|THE EVOLUTION OF CODE BLOCKS
|Tips and Tricks
Code blocks appeared for the first time in Clipper 5, but they did not just spring into existence -- there has been a steady progression towards them in the Clipper language.
Many concepts in Clipper are combined to implement code blocks. This document will attempt to show this in an easy, incremental manner.
First, A Reminder
Clipper is a language based on functions. Functions have return results. So, too, does the assignment operator
So, instead of writing:
X := 10 is evaluated first, then its result
(the value of
X, which is now
10) is passed to
? operator, which prints the value. Another way of
thinking about it is "The value 10 goes into X and then keeps on going
through to the print operator".
Another example is:
0 is stored into
X, and then it
keeps on going into
Y, and then into
Z. In fact,
it still keeps on going off the left-hand side of the
So if the code is changed to:
0 would appear on the screen.
You could say that the value
0 "propagated through the
expression", or "filtered through", or "bubbled up", or "kept on
Clipper allows you to join several lines of code together on one line. For example, this code:
Part 1: The Expression List
The evolution of code blocks starts with the expression list.
In the samples below the
==> symbol is meant to indicate
what you would see on the screen.
Two Lines Of Code
Start with two simple lines of code:
This is the same code as above, just written on one line.
Putting brackets around the code and replacing the semicolon with a comma makes it into an expression list:
So, this expression list evaluates
X := 10, then evaluates
Y := 20, then returns the last thing, which is then printed.
After this code is complete,
X will have a value of
Y will be
20 will appear on the screen.
Debugging expression lists is hard because they are typed on one line of source code, which means that all component expressions will have the same line number associated with them. This can make it difficult to determine where the error occurred.
Where Would you Use An Expression List?
The primary purpose of the expression list is to group things together into one unit. Anywhere in Clipper a single expression can be used, you can put an expression list. Thus, you can make several things happen where only one normally would.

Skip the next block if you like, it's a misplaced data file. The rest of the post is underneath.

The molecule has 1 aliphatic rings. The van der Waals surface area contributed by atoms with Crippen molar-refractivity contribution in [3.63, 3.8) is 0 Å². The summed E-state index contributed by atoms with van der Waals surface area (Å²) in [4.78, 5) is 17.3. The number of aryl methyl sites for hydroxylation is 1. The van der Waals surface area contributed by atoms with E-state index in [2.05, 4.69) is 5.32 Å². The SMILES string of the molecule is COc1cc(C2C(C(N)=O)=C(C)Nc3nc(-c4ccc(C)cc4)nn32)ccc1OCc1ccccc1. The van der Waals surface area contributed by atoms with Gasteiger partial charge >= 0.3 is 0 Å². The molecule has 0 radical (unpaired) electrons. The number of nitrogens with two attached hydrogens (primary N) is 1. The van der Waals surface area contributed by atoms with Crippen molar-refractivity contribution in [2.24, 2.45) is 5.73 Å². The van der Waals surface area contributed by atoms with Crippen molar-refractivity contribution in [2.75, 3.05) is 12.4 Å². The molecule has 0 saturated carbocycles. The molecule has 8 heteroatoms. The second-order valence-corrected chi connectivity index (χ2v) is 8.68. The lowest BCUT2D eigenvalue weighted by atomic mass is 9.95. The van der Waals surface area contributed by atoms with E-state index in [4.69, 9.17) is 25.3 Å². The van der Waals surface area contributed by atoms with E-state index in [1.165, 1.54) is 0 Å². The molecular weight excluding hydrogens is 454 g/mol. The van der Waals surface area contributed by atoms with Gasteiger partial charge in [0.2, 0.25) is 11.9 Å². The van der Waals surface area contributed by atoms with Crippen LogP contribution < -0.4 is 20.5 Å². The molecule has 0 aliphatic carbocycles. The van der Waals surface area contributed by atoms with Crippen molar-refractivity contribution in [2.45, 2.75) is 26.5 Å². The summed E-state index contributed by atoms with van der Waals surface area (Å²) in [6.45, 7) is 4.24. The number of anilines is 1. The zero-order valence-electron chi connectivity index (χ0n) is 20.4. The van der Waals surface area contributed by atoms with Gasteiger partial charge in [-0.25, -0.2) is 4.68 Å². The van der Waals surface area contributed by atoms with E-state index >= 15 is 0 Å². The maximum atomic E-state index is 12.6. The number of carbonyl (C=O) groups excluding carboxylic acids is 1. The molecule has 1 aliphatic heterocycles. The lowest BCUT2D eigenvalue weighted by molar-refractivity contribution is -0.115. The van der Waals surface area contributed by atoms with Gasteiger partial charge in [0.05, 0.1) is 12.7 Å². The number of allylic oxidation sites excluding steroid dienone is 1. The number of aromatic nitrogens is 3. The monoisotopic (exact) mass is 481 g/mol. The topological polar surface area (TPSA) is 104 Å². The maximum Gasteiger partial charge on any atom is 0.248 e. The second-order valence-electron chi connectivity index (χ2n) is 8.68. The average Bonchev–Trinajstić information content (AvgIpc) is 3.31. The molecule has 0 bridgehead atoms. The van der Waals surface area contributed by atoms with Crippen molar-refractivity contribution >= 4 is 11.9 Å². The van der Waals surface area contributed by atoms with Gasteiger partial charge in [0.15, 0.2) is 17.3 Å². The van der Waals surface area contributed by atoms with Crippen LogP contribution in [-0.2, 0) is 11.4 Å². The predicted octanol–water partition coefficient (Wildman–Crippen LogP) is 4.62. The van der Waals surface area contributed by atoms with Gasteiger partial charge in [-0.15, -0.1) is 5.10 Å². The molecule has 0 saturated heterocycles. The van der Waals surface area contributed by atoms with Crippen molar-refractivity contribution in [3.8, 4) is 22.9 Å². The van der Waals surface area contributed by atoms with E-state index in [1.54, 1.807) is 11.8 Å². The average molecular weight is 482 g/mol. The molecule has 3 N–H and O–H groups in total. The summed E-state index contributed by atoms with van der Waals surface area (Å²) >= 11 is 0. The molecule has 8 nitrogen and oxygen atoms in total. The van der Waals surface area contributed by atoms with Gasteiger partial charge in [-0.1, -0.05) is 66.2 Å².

For example, here is an
? is gone, replaced by the
function. This is because expression lists can only contain
? is a command, not an expression.
However, every command in Clipper has an equivalent function, so a
? in the manual indicated that
was the function to use.
This kind of code would (hopefully) not be used in a real program, but it is shown here to give you an idea of the mechanics of expression lists.
Part 2: From Expression List to Code Block
Starting With An Expression List
Here is the expression list again:
As mentioned earlier, an expression list is like a simple, one line function. Here is the function that is equivalent to the expression list above:
Here is where the magic happens. An expression list can be changed into a code block very easily.
You may have seen the
} braces before. That's
right -- arrays.
How Do You Print An Array Or A Code Block?
Since they are both pointers, they can not be printed out directly. Something more is needed. An array element is accessed by specifying and indexing number.
eval() To Evaluate A Code Block
A code block is evaluated (executed, run, triggered, fired, etc.) by using the
Part 3: Passing Parameters
If code blocks are like functions, then how are parameters passed to them?
First Look At The Function
Here is the sample function, modified to accept a parameter:
Here is the code block, modified to accept a parameter:
N appears, just like in the
Call The Function
Part 4: Using Code Blocks
Given the following array:
asort() function sorts in ascending order by default. That
behaviour can be changed by providing a code block that sorts in
The code block compares them and returns .T. if they are in the right order, or .F. if they are not. If the return value is .F., then ascan() swaps the two values in the array and moves on to the next pair of values. So, in the code block above, the comparison X > Y is .T. if the elements are in descending order, which means that the first value is greater than the second.
To sort on the last name, also in descending order:
After using this code block, the array now contains:
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